Voting Paradigms

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Voting Paradigms

1consensuspress
okt 4, 2022, 3:46 pm

With the first round of voting only days away, we are curious for members to share their "Voting Paradigms". We've heard some members say that they'll be voting for proposals that include texts which haven't been published by a fine press before. Others have said they'll vote only for proposals which seem "sensible" for an unproven press – e.g. short, out of copyright. And many have expressed simply that they'll vote on gut instinct and leave the deeper thinking to the second round. How will you be voting?

2Shadekeep
okt 4, 2022, 4:04 pm

Visceral first reaction will be key in the initial round for me. Will obviously favor works in my areas of interest, but will be leaning towards works not yet given fine press treatment, or which are of unfamiliar (to me) but intriguing source material, or by authors under-served by the canon. Practicality will have some influence as well, but may not disqualify works at this stage.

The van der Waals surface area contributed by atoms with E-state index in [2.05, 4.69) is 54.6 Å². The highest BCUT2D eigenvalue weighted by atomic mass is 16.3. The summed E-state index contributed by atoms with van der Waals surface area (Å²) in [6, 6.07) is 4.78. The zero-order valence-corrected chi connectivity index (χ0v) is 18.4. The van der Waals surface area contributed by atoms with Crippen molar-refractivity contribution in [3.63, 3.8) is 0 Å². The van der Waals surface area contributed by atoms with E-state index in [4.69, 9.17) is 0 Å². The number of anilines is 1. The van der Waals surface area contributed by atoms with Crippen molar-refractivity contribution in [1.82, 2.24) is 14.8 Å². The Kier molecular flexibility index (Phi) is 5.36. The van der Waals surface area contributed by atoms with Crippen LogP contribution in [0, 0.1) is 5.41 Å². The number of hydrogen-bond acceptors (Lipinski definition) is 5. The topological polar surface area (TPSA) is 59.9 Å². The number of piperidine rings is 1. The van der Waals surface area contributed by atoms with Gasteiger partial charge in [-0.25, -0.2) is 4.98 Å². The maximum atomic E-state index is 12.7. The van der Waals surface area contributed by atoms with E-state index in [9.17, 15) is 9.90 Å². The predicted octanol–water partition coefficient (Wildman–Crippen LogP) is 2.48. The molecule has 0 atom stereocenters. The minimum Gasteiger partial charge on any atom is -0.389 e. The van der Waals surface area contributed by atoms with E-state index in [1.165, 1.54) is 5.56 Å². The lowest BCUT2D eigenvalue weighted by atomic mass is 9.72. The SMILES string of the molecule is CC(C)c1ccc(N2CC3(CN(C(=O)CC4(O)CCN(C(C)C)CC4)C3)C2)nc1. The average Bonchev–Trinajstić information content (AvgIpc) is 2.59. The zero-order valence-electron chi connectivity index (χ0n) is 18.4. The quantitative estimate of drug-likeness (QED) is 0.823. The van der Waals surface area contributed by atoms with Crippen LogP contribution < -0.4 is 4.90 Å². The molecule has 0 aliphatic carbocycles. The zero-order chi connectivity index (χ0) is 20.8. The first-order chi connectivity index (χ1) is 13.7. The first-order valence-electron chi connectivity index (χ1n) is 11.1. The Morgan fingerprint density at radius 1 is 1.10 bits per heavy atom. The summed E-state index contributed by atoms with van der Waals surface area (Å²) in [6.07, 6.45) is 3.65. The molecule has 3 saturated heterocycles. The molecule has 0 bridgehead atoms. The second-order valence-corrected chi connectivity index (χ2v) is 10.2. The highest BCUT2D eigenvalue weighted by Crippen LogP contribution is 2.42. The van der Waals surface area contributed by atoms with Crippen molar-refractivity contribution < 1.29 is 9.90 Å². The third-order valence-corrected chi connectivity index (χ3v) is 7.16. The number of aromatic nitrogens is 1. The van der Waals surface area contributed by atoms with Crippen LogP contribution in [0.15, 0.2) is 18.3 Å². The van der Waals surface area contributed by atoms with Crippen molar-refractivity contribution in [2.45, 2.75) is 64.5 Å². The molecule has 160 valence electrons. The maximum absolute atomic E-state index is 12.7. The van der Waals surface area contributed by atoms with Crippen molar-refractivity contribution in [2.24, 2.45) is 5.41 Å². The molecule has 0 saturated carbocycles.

Things that could lead to non-votes include works which are already extant in fine press form, or which are well known and widely distributed already. Some genres and topics are of lesser interest to me as well.

3gmacaree
okt 4, 2022, 4:04 pm

Instinct!

4abysswalker
okt 4, 2022, 4:05 pm

Principles in approximate order of priority, probably also incomplete:

1. Personal interest
2. In a language I can read
3. Unlikely to have stratospheric price
4. Outside of the mainstream
5. Compelling design or illustration details
6. Not already available in an edition I find attractive

5jveezer
okt 4, 2022, 4:19 pm

Denne meddelelse har fået flere brugere til at hejse et advarselsflag, så den vises ikke længere (vis)
1st round will be quick for me.

NO on anything written by a white heteronormative cis-male. There's plenty of that out there and lots in my library.